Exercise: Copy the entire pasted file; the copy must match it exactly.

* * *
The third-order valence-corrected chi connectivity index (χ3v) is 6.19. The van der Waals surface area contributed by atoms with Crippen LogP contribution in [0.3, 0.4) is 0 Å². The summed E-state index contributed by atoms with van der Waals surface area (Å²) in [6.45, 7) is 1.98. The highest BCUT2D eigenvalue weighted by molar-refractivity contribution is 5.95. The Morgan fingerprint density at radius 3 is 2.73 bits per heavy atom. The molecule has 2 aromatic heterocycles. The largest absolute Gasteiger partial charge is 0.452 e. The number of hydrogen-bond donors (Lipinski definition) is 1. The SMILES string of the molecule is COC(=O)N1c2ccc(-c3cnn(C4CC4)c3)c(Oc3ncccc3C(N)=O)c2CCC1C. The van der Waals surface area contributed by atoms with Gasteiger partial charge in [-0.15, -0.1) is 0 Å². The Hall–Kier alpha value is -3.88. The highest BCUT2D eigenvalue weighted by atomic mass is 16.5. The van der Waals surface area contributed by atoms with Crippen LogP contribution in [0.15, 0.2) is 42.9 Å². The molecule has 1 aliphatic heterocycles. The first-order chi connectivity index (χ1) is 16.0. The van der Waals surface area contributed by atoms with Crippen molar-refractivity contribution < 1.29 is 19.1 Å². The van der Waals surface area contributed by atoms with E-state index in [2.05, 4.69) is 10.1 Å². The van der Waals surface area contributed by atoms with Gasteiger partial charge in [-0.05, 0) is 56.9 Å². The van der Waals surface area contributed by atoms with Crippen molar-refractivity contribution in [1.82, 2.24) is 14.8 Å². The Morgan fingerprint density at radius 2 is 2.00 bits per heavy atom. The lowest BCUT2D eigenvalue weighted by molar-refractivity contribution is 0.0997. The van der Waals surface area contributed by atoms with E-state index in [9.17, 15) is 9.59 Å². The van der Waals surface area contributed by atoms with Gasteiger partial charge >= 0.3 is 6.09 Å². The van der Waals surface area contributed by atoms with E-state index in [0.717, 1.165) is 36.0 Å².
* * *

The third-order valence-corrected chi connectivity index (χ3v) is 6.19. The van der Waals surface area contributed by atoms with Crippen LogP contribution in [0.3, 0.4) is 0 Å². The summed E-state index contributed by atoms with van der Waals surface area (Å²) in [6.45, 7) is 1.98. The highest BCUT2D eigenvalue weighted by molar-refractivity contribution is 5.95. The Morgan fingerprint density at radius 3 is 2.73 bits per heavy atom. The molecule has 2 aromatic heterocycles. The largest absolute Gasteiger partial charge is 0.452 e. The number of hydrogen-bond donors (Lipinski definition) is 1. The SMILES string of the molecule is COC(=O)N1c2ccc(-c3cnn(C4CC4)c3)c(Oc3ncccc3C(N)=O)c2CCC1C. The van der Waals surface area contributed by atoms with Gasteiger partial charge in [-0.15, -0.1) is 0 Å². The Hall–Kier alpha value is -3.88. The highest BCUT2D eigenvalue weighted by atomic mass is 16.5. The van der Waals surface area contributed by atoms with Crippen LogP contribution in [0.15, 0.2) is 42.9 Å². The molecule has 1 aliphatic heterocycles. The first-order chi connectivity index (χ1) is 16.0. The van der Waals surface area contributed by atoms with Crippen molar-refractivity contribution < 1.29 is 19.1 Å². The van der Waals surface area contributed by atoms with E-state index in [2.05, 4.69) is 10.1 Å². The van der Waals surface area contributed by atoms with Gasteiger partial charge in [-0.05, 0) is 56.9 Å². The van der Waals surface area contributed by atoms with Crippen molar-refractivity contribution in [1.82, 2.24) is 14.8 Å². The Morgan fingerprint density at radius 2 is 2.00 bits per heavy atom. The lowest BCUT2D eigenvalue weighted by molar-refractivity contribution is 0.0997. The van der Waals surface area contributed by atoms with E-state index in [9.17, 15) is 9.59 Å². The van der Waals surface area contributed by atoms with Gasteiger partial charge >= 0.3 is 6.09 Å². The van der Waals surface area contributed by atoms with E-state index in [0.717, 1.165) is 36.0 Å².